Last week, I watched a Sneak Preview of 500 Days of Summer. "An offbeat romantic comedy about a woman who doesn't believe true love exists, and the young man who falls for her." Have you ever noticed, that when you have something on your mind that you just can't shake, that everything else that comes your way somehow suddenly applies to it? Or how if you're wanting to buy a banana yellow 1981 Honda Passport, all of the sudden you start seeing banana yellow scooters everywhere you go? I mean, the scooters were probably always there, but you must just start noticing them because they're in the forefront of your mind, now?
500 Days may be about a relationship and it's ups and downs, but it reminded me a lot about my previous career moves and where I'm at in my life, professionally speaking. Trying to figure out where I went right and where I went incredibly wrong, may be a waste of time to some, but it's where I'm at right now. The lost battles, the highs and lows, the raises and rejections, are not unlike that of love, or at least the search for love. When we grow up, we all want to be loved, right? Hoping for a family and a career? Well that's always been on my mind, and I've tried to take all of the right roads and follow all of the right paths to get there. And although I've been very lucky in love and feel very confident that I've found the 'one', my career path seems to still be unclear and it's like this annoying itch that I just can't scratch.
Each and every job I applied for had its own purpose, its own home nestled in my humble professional timeline to the top. Though my idea of the 'top' was perpetually clouded by the endless list of my hobbies, interests, and passions. I knew I wanted to be a designer. I just didn't know what kind of designer, still don't know.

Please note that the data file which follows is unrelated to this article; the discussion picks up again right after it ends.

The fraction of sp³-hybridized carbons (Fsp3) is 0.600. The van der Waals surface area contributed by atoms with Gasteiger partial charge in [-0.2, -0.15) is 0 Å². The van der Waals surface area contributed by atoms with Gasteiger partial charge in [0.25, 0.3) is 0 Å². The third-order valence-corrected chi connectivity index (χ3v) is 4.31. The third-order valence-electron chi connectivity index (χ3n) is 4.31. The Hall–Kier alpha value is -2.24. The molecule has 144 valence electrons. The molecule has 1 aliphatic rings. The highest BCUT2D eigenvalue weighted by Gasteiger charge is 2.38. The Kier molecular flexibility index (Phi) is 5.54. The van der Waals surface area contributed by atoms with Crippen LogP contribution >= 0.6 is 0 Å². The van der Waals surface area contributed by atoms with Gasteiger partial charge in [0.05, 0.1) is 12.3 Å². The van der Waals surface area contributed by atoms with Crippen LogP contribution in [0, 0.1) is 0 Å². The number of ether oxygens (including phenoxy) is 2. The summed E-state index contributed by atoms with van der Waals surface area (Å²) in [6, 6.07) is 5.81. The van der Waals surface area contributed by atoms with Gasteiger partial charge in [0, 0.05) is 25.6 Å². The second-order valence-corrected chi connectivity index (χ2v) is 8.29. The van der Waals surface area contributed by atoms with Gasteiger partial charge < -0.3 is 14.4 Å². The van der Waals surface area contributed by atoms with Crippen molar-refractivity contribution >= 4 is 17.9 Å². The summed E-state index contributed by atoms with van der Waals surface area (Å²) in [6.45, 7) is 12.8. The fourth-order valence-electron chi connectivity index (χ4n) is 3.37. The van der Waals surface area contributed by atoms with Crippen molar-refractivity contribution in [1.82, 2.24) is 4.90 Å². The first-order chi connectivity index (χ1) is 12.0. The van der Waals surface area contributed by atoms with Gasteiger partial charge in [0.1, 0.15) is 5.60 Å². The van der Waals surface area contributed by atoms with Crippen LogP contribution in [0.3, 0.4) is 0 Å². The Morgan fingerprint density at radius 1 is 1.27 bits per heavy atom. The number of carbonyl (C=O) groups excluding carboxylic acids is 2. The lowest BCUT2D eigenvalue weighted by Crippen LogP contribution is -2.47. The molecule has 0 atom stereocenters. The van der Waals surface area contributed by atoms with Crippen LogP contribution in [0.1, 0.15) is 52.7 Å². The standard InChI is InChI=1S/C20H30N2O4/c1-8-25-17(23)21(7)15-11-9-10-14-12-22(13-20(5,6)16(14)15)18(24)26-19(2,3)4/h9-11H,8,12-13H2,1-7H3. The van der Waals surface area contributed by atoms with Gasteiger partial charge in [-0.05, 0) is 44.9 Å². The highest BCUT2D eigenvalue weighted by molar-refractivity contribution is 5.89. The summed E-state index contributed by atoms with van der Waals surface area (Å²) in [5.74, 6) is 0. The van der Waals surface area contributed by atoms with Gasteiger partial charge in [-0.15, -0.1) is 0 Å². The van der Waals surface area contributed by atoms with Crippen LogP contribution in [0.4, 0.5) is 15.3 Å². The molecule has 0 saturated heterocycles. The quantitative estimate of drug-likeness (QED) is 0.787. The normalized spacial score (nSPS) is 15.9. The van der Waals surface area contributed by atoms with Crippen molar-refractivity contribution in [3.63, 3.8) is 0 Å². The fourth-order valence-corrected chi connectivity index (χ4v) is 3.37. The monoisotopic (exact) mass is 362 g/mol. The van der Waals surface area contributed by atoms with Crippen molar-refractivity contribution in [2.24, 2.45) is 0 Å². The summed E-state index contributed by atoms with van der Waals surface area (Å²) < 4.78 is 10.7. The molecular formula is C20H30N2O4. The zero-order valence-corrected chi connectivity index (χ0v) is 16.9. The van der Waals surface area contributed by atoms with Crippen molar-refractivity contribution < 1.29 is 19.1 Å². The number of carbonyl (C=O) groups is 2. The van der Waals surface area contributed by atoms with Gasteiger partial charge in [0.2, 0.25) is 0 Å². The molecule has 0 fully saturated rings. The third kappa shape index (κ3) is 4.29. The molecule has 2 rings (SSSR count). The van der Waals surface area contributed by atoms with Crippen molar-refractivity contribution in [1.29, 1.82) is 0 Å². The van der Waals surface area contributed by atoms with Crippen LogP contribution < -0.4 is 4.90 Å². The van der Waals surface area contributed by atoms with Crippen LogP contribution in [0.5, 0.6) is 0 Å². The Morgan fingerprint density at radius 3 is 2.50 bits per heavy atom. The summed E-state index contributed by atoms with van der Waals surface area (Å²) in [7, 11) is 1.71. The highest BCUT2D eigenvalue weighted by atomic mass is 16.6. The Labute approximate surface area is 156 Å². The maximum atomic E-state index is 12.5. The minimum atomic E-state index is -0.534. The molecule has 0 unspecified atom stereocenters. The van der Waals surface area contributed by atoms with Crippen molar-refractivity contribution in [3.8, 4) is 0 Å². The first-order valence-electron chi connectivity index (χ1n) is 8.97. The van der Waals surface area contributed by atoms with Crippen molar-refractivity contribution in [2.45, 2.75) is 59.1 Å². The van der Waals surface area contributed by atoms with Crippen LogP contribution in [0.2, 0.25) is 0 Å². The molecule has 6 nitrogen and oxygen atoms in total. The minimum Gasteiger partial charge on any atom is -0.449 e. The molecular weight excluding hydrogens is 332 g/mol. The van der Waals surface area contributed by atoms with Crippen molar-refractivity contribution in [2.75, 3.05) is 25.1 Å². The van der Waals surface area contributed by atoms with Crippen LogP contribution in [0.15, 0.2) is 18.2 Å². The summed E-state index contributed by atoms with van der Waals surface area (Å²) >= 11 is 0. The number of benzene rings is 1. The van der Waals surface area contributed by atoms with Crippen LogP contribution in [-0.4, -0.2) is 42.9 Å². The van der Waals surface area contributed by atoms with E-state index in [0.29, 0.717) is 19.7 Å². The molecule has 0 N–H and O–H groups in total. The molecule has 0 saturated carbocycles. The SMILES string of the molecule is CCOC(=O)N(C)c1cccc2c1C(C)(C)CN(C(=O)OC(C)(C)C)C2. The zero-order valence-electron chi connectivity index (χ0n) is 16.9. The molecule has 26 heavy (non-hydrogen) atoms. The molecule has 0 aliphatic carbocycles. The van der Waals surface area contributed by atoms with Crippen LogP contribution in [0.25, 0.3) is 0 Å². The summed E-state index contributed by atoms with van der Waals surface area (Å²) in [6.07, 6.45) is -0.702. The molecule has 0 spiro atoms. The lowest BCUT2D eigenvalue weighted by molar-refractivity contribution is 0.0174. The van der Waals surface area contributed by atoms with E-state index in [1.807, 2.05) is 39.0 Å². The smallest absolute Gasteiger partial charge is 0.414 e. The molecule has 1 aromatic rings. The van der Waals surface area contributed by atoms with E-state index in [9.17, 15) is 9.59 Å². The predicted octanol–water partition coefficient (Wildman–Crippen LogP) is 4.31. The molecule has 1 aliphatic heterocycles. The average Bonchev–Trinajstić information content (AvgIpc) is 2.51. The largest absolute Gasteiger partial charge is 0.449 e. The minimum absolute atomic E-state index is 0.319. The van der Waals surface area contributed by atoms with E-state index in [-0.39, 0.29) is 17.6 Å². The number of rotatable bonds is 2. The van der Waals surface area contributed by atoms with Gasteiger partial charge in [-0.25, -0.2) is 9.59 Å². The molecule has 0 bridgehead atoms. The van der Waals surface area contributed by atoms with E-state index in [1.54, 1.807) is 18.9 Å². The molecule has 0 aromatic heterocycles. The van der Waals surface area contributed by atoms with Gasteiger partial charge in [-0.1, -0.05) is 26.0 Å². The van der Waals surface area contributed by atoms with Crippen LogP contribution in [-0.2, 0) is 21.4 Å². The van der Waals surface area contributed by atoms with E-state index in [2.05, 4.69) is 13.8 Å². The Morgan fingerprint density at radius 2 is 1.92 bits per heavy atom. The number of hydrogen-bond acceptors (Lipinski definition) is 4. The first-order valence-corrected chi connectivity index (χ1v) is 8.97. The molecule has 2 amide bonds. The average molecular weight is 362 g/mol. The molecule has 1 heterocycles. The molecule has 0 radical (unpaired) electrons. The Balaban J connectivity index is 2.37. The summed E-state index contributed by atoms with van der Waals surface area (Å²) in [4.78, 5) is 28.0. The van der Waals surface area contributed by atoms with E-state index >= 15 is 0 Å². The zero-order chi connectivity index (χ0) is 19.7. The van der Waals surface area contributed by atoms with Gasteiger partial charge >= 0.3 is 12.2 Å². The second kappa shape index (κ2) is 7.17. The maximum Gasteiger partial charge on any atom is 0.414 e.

Much like the 'Tom Hansen' character in the movie, Summer's boyfriend, I've always sort of been a hopeless romantic. Which is completely applicable to the jobs I've sought out. "You say you only need me to be an 8 hour a week part-time employee doing sales at an overcrowded mall with a high rate of shoplifters, a dark and low security parking lot, and no room for growth, for minimum wage, but you need me to purchase and wear the most expensive designer dresses as to sell the current line to customers? Yes, please! Where do I sign up?" It's as if what is being told to me, no matter how terrible and unrealistic, goes into one of my ears in all its truth and lackluster, and comes out the other side in the voice of Glenda the Good Witch with sugar plum fairies dancing beside me and covering me in glitter (though the kind that will wash off, because in fantasies, you can create anything, right?).
I've just realized that I'm like those horses with blinders on. Except that they see what's really there, they just can only see what's in front of them and not on the sides. I, on the other hand, choose to see something completely different altogether and sugar-coated until it bites me in the ass and then I'm forced to see what's really there. It's one of my lovely, desirable traits, don't you think?
While I'm rambling about things that bite me in the ass, let me get back to 'the list':
Betsey Johnson Retail (See the previous rant about the over-crowded shopping mall... The one designer that I truly idolized until this experience. I worked one 4 hour shift, I believe, before I couldn't take it anymore and prematurely quit. After trying for this position for months, showing my fashion sketches to each Store Manager, as if my sheer illustration talent was grounds for hiring me for a part-time Sales position. But, it worked. And then, I quit.)
A Vintage Boutique (I thought that by merchandising all of the cotton and polyester dresses by time period, working solo in a high crime downtown neighborhood until 2 in the morning on weekends, and giving outstanding customer service would some how get me to the top. Well, it did. And a couple of years later, I found the 'top' to be a dusty vintage warehouse in Southern California with one sewing machine and a hell of a lot of low pay work to do in a short amount of time. That's a whole other story.)
*And on that note, I'm going to buy myself a chocolate milkshake. See you soon.*